FAQs answered by Judy Kneiszel We have an associate who was arrested for stealing money from another company. He has not been convicted of the crime. The arrest has been posted in the paper as well as on social media. Is it legal to suspend the associate until there is an outcome to the case OR is it legal to terminate the associate for the theft arrest?
Before you take the step of terminating the employee, there are factors to consider:
First, remember that an arrest is different than a conviction. An arrested employee has not been found guilty. All states except Montana are “at will” states, which means you can terminate an employee for any reason, as long as it’s not an illegal reason, such as discrimination against a particular protected class, e.g., race, gender, religion, age, etc. In some cases, however, acting on an arrest alone can be seen as discriminatory. It’s important to ensure you don’t treat this one employee differently than you would treat any other employee in the same situation.
Second, while arrest alone may not be a reason for termination, the Equal Employment Opportunity Commission (EEOC) does allow employers to base decisions on the conduct underlying the arrest if it makes the employee unfit for his or her position. In this case, if the employee was arrested for stealing money, you may not want him handling cash on the job or dealing with company finances in any way. Finally, an employee can be terminated based on absences. If this employee is in jail, he is not protected from termination or discipline for being absent from work. If you would normally terminate an employee who could not come to work for a certain length of time, you could also terminate in this instance. We recently bought out another company. This company had written contracts with some of its employees. Within the contract agreement it stated that they will be employed for two years. Do they need to sign the new employee handbook that states that all employees are subject to at-will status?
If these employees are under a contract, that supersedes anything in the employee handbook because the employee handbook is not considered a contract. By signing the handbook, employees are merely acknowledging that they received it; the signature does not make it a contract.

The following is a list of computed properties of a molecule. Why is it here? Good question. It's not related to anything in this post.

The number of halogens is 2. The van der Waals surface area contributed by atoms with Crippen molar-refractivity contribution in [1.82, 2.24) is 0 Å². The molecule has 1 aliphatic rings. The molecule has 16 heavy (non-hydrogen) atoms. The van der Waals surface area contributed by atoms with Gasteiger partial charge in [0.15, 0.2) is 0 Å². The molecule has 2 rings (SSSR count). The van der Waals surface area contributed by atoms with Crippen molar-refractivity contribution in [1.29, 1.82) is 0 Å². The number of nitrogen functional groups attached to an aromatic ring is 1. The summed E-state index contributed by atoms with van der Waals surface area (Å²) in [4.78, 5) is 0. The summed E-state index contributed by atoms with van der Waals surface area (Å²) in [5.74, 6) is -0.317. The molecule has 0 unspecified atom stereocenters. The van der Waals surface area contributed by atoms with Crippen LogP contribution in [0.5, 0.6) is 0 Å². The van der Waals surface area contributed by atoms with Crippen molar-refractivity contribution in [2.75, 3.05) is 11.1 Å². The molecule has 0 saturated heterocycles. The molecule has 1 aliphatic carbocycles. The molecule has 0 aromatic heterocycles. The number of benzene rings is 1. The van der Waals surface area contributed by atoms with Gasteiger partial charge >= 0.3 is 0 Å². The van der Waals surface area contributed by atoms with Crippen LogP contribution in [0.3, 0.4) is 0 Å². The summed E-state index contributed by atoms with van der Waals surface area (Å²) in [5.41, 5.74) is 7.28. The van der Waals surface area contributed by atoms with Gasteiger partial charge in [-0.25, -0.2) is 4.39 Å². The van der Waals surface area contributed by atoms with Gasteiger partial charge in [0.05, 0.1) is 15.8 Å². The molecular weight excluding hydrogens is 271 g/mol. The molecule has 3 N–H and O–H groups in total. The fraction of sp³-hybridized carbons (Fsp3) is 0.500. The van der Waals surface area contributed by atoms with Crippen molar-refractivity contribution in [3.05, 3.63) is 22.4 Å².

While the handbook is a good place to include an at-will disclaimer, you may also want to include language explaining that the handbook is not intended to create an actual or implied contract for continued employment.
Signing or not signing the handbook would likely have no impact on the validity of the written contracts that some of the employees have. Am I within our company’s rights to have someone clock out and go home if they are caught not wearing their PPE? I’ve covered the safety rules regarding this extensively with all employees.
We are not aware of any reason you couldn’t enforce a company policy requiring PPE to be worn by having this employee clock out and leave. This is especially valid when the rules have been presented to all employees extensively and this employee chose to disregard them, thus violating the policy. Just make sure you are treating all employees fairly (not giving someone else without proper equipment a pass while sending this one home). May we keep required written plans electronically?
Yes, OSHA allows a written plan to be kept in either paper or electronic format, if it meets all other requirements of the standard in question. Where the OSHA standard requires that the written plan be made available to employees, you must ensure that employees know how to access the document and that there are no barriers to employee access. If you keep plans electronically, consider how they will be made available to employees and to any OSHA inspector who knocks on your door. Printing a copy is usually acceptable for OSHA inspectors. Is there a physical size requirement when posting mandatory state and federal labor laws in the workplace?
Each posting is governed by a different law, and some of these laws do require that the posting is displayed at a certain size.
For example, the federal OSHA poster must be on paper measuring at least 8 1/2 x 14 inches, and the size of the type must be at least 10-point type. The heading must generally be in 36-point type.
State posters may also have size requirements. In general, all postings must be readable, and must be posted in a location where they are readily visible to employees.
Products written by Judy Kneiszel